As of today, SPICE is only useful on LAN networks. Depending on the work load it can demand lots of bandwidth available. For usual office workload, 1 Mbps per connection is fine. A WAN optimized version is under development and should be released “later this year”.

The two supported clients (spice-xpi and spice-activex) can be problematic when the clients are not in an environment controlled by you. Why? Lots of enterprises are preventing its users to install Active X applications and Firefox Add-On’s for security reasons. It would be better to have some kind of “fat client” which does not need to be installed, or a Java Applet which does the job.

At the moment, it is still required to have a Windows 2008R2 server installed and use MS technologies such as MSSQL, DotNET, Powershell and Active Directory. Because you can not manage RHEV-M with a satellite, one needs to download and install updates manually.

RHEV-M is not only the management server, it is also the connection broker for clients connecting. RHEV-M is a single point of failure. Maybe one can build a MS-Cluster with it, no clue. It is also not possible to self-host RHEV-M on the RHEV-H hosts. Already connected clients should not be disconnected in the case of RHEV-M failing (to be tested).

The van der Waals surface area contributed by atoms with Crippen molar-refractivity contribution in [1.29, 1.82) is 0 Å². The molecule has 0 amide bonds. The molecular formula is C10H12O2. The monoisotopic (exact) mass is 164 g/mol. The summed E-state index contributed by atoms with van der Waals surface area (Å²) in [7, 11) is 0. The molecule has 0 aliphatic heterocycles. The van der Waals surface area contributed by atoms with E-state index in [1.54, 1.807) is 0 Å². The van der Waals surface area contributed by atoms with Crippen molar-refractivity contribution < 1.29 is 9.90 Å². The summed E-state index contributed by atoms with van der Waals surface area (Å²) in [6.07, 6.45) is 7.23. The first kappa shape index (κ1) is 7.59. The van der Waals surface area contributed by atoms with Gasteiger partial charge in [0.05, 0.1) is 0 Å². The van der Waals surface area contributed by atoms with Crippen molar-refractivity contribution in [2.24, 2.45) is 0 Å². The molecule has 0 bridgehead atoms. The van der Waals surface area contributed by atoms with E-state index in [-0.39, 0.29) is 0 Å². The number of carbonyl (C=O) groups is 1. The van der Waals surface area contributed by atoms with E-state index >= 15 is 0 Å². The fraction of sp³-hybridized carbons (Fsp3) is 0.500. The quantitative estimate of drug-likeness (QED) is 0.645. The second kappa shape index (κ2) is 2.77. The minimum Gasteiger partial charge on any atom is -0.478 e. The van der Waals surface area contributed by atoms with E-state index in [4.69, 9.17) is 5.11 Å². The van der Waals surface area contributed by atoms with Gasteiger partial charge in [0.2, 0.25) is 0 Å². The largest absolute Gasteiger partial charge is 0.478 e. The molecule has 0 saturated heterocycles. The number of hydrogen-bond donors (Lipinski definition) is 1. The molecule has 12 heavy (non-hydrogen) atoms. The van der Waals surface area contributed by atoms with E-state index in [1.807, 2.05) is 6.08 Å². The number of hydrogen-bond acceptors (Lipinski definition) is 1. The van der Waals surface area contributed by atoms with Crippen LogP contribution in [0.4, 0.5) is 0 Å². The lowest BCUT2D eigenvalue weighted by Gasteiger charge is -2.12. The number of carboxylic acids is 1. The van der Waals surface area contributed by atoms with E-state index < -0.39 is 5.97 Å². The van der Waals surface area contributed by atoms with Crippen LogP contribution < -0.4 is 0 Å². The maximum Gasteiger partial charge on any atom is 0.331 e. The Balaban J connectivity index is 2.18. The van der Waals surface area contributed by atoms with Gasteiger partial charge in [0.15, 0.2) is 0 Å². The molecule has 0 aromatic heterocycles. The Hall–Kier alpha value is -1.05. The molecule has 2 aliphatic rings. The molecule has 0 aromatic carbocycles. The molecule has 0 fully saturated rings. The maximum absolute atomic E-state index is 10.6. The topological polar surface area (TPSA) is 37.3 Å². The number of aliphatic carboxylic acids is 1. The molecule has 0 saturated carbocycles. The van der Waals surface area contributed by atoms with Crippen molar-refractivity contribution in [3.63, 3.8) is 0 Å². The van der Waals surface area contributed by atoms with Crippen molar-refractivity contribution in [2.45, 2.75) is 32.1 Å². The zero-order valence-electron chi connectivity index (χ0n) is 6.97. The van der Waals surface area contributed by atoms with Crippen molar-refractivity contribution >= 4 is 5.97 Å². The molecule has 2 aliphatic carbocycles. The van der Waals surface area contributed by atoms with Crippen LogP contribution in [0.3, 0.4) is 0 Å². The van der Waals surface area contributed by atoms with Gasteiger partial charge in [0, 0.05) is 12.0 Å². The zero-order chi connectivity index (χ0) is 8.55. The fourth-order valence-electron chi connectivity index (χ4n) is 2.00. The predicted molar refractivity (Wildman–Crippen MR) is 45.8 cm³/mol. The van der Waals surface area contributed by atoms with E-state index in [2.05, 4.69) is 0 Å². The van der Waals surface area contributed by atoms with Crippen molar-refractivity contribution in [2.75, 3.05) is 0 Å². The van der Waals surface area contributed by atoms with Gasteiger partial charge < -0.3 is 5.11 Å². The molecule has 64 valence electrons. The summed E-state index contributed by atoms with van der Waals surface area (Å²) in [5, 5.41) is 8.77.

Red Hat is working on an Linux-Only RHEV-M, as you can read in a comment from a Red Hat employee in a earlier post.

The same comment talks about the WAN problems to be solved in near future.

Conclusion
Frankly: From my point of view, RHEV is not yet “enterprise ready”, this is because of the drawbacks mentioned above, especially the storage shortcomings and RHEV-M being a SPoF.

For smaller environments up to lets say ~50 servers or ~200 desktops it good enough.

Nevertheless: I think RHEV has a huge potential in the future. Compared to VMware ESX, the KVM’s technology is much better and scales better. At the moment VMware’s USP is its management software, not the hypervisor used. As soon as Red Hat ironed out the major drawbacks, I’ll expect a boost for RHEV.

Red Hat is keen to improve the product, I guess a lot of improvements will be annouced in 2011.

Have fun!

Updated my Nexus one to Gingerbread

Sunday, February 27th, 2011

Google has finally released Gingerbread (Android 2.3.3) for the Nexus one mobile phone. Until the rollout via OTA (Over the Air) will be completed, it will take a few weeks.

I was not willing to wait for such a long time.

So, I just downloaded the image from Google and updated my phone manually.

    Steps needed:

  • Download the image from here
  • Rename the image file to update.zip and copy it to your phone SD card’s root
  • Shut down you phone
  • Press the trackball while powering on the phone
  • Select bootloader (use the volume keys to navigate) and press the power button again